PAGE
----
It constantly amazes me how first days differ from company to company. I remember when I started my first job out of college. On my first day I was taken out to lunch by my co-workers, I was shown around all day long, and I got to know the people that I ended up working with for the next year and a half. It was such a welcoming atmosphere and in my mind it set the expectation for how first days in the corporate world are supposed to go. At my second job I didn’t pack a lunch because I was 23 and I assumed that I’d have the same sort of reception as I’d had at my first job. Boy was I wrong; in fact I don’t recall ever being taken to lunch again on my first day at any other job I’ve held.

But it’s not just the social interaction that takes place on first days that is different from company to company. It’s the actual orchestration of the first day. Will I go on a new hire orientation on my first day? Will my office supplies be laid out on my desk when I get there, next to the stack of paperwork I need to fill in as a new hire? Will I be handed an overstuffed file folder with all the relevant information of my first project and be told “have at it”? Will I be left alone while everyone else rushes through their day because they don’t have time to say hello to me, let alone train me? Everywhere I have worked has done it a bit differently, and I am always thankful to see that some thought had been put into my arrival on my first day.

In the late 90’s I worked for a series of dot.coms in the Boston area and I vividly remember my first day at an online technology news magazine where I worked for two years. I was the first person to be hired in that department by a man who clearly did not put any thought to the fact that he’d have a new hire starting. My boss said “Here’s your office, there’s the ladies room, have a good day.” Then he turned and headed for his own office. That was it. There was no “Hey, why don’t you go to this file on the server and familiarize yourself with this project I am going to have you work on.” There was no “Hey, take a look at this site and let me know what you would propose to make the user experience work better.” All I got was “Here’s your office, have a good day.” At least he showed me my desk and didn’t just leave me in the lobby—I mean, really, can I complain?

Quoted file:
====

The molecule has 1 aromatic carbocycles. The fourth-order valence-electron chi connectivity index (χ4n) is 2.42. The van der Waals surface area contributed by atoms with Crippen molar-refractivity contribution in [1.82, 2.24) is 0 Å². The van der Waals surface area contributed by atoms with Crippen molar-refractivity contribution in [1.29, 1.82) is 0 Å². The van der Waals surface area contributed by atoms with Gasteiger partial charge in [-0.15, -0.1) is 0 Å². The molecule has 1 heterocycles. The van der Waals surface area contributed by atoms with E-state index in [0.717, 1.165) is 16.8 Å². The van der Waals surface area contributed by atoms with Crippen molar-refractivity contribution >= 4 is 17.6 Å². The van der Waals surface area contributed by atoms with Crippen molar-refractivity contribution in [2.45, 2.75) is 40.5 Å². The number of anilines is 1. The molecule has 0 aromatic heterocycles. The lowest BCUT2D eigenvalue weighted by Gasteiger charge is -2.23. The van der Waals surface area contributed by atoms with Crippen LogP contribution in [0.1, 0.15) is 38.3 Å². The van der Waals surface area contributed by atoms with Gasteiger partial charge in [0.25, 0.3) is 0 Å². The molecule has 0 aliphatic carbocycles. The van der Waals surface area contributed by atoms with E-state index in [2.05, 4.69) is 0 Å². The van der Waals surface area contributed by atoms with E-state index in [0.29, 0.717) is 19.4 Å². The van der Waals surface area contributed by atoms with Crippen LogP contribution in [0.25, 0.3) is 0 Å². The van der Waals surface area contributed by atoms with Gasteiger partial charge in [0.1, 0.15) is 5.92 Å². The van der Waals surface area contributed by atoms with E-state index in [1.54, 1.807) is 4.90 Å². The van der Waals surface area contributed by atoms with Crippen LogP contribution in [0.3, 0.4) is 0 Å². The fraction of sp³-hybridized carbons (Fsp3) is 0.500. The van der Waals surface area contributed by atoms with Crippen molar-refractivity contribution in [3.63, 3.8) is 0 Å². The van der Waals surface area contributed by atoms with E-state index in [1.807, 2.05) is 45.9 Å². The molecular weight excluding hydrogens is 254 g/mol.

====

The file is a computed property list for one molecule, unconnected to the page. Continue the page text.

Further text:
I sat in my office for an hour or so, thinking he’d come back to talk to me about my job. So I surfed the company’s web site and got more familiar with it. I roamed the hallways and introduced myself to people who weren’t so engrossed in their day that they looked up to say hello to me. I lurked outside my boss’s office while he endlessly droned on the phone, never beckoning me to come in and wait or never holding his hand over the receiver to say “I’ll come to your office in a bit and we’ll talk.”

I called Todd, to give him my new work phone number and he asked, “How’s your first day going?”

“I don’t know,” I replied. “It’s weird. My boss just kinda left me in here with nothing to do. I am looking at the train schedule in my purse trying to decide if I should leave here right at 5 to catch the 5:40 train, or should I wait and catch the 6:15? I am so bored!”

“I think you should wait for the later train, it will make a better impression,” he suggested. I stared longingly at the pencil on my desk, wanting to stab myself in the eye with it rather than stay for a minute longer than I had to.

I waited around the office, and my boss finally came and talked to me at 5:30 or so. He didn’t mention leaving me alone for the entire day. He didn’t mention any plans for working with me the next day. He asked me how my day was.

“Well, I think that tomorrow I would like to sit with you so I can get my hands on my first project,” I replied with what I hoped would be a display of my motivation. Instead it probably came out like “I am bored out of my fricken skull, will you please give me something to do or I am going to break the window and jump out of it merely for something that would occupy my time for a few hours.”